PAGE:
sevilia road  
an historical evaluation of Season 1

ANALYSIS: Episode 6

The title of this episode refers not only to the fictitious young girl who popped Octavian’s cherry, but also to the goddess of childbirth and women’s counsel who Niobe prays to after Pullo tells Lydie that her husband (and Niobe’s lover) has been killed. The episode is certainly an entertaining one, packed with superfluous sex scenes, some girl on girl sword fighting and even a ship tossed about on the sea. Some humorous highlights include when Mark Antony tells Poppea, the wife of Publius Servilius, that she should marry him if anything unfortunate were to happen to her husband and when Atia of the Julii asks Octavian if he has penetrated anyone lately. The creators of the series have remarked that they were aiming more for authenticity then actual accuracy. This episode, in some parts, seems almost frighteningly like the viewer is transported back to Ancient Rome. In other parts, it feels contrived.

One of the more realistic parts of the episode is the scene of Caesar writing his letter to Mark Antony to send the troops to Greece. The letter is exactly something that Caesar would have written. The tone and grammatical structures alike resemble his writings in the Bellum Gallicum. Some other interesting realistic facts would be the diminished number of senators left in the senate when Caesar and Pompey are out warring. We know for a fact that, according to Cicero, many of Pompey’s supporters fled the city when they heard that Caesar was in Rome, and would have stayed out of the city under his dictatorship. Also, many of the more influential members of the Optimates party would have been either with Pompey raising troops, or in the East. The costuming of the show is also very accurate. The military dress is completely accurate, down to the under-tunic worn by Pullo. Niobe and Lydie’s dresses are made of thin wool, which is accurate for a plebian woman’s dress. Octavian, Atia, and Octavia all wear garments in sumptuous fabrics, and are typical of higher class individuals. Atia and Octavia even buy jewelry in one scene. We know that wealthy woman would have adorned themselves with gold and bone jewelry to show their status. Other aspects that hint at the authenticity of the episode include the slang used by the characters, the role of Publius Servilius, and the brothel. At one point in the episode, Mark Antony is upset and yells “Sons of Dis!” This would have been a common exclamation, comparable to our “Damn it!” At one point, in bed after she insults him, Mark Antony calls Atia “an old harpie.” Their subtle nods to mythology add to the authentic feel of the show. Publius Servilius Rullus was a real Roman senator who proposed a real bill to the senate. He acts appropriately in the show as a man who has been threatened into action, as many men in the senate were. At the brothel, Octavian is offered male and female partners. The girl he chooses, Egeria (which is ironic because her name means beginning or start), tells him that she was taken at a young age from her family, which is also a very authentic detail.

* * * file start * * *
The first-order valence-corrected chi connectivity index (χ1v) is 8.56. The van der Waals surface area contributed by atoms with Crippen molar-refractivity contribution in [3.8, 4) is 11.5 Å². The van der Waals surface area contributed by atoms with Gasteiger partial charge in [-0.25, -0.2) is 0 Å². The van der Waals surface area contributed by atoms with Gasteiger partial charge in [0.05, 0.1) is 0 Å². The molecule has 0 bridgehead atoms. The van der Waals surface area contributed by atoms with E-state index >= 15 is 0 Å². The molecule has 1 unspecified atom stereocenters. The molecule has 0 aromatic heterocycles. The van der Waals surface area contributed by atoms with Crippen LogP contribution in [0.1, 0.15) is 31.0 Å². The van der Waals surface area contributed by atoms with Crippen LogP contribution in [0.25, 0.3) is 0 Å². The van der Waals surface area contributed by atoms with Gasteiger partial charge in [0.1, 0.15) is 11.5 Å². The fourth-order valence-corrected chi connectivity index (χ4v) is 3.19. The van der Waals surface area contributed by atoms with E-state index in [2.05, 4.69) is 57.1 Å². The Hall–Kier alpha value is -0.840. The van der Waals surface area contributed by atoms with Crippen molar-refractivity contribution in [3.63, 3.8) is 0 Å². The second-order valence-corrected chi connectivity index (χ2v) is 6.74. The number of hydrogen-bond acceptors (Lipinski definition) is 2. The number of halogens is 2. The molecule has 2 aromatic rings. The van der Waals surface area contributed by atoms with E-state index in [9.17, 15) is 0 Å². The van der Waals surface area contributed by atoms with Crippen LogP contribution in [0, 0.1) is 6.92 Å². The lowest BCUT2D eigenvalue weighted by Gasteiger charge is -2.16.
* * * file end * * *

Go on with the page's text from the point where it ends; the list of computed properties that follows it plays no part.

As for portions of the show that remain superfluous, such as the lesbian “tension” between Octavia and Servilia and the sex scenes, while they make for good television they had nothing to do with ancient Rome. While it cannot be ignored that there were homoerotic occasions, there is no fact whatsoever to point to the fact that Octavia ever had recourse with Servilia. Also, the other sex scenes in the show, while they make for some steamy after hours viewing, they add nothing historical to the show. Some other inaccuracies would be the mention of Antony’s mistress as “Cynthia.” There is no historical record to point to the fact that Antony ever had a lover named Cynthia. The other character, who was, assumedly, added to show for humor, was Cato the Dwarf. It would have been quite hilarious had Antony actually had a dwarf named Cato. The look on the real Cato’s face would have been a sight to behold. As he is the cause of all evil in the world, Cato deserves it.

Overall, the episode and the series as a whole point to a background well versed in authentic history. While some events have been left out for sheer sequence or plot, and others due to their complexity and deviation from story lines, the show manages to stay true to its roots. Even though the characters of Pullo and Vorenus may never have done any of the things that they are depicted to do, they act like true Romans, and that is what counts.